The purpose of this paper is to analyse the levels of access to healthcare available to undocumented migrants in the Italian and British health systems through a comparative analysis of health policies for this population in these two national health systems.
It builds on textual and legal analysis to explore the different meanings that the principle of universal access to healthcare might have according to literature and legal documents in the field, especially those from the human rights domain. Then, the concept of universal access, in theory, is contrasted with actual health policies in each of the selected countries to establish its meaning in practice and according to the social context. The analysis relies on policy papers, data on health expenditure, legal statutes and administrative regulations and is informed by one research question: What background conditions better explain more universal and comprehensive health systems for undocumented migrants?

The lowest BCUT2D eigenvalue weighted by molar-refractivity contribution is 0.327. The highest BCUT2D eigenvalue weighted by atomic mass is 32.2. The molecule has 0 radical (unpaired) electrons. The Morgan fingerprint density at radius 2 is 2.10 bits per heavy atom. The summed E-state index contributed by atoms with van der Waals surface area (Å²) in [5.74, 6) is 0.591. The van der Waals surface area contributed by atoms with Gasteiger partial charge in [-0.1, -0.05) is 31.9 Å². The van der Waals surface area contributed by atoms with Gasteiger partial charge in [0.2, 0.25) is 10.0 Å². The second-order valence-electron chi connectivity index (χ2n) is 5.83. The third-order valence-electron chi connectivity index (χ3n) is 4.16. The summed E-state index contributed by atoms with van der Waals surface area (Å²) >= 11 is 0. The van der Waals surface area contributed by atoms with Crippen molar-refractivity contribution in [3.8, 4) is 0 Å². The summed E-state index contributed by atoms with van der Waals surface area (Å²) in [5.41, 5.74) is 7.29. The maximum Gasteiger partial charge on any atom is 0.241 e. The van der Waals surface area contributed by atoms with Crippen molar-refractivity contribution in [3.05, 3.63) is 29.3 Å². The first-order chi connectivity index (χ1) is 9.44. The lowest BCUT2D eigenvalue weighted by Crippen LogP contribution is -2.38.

By answering this research question the paper concludes that the Italian health system is more comprehensive than the British health system insofar it guarantees access free of charge to different levels of care, including primary, emergency, preventive and maternity care, while the rule in the British health system is the recovering of charges for the provision of services, with few exceptions. One possible legal explanation for the differences in access between Italy and UK is the fact that the right to health is not recognised as a fundamental constitutional right in the latter as it is in the former.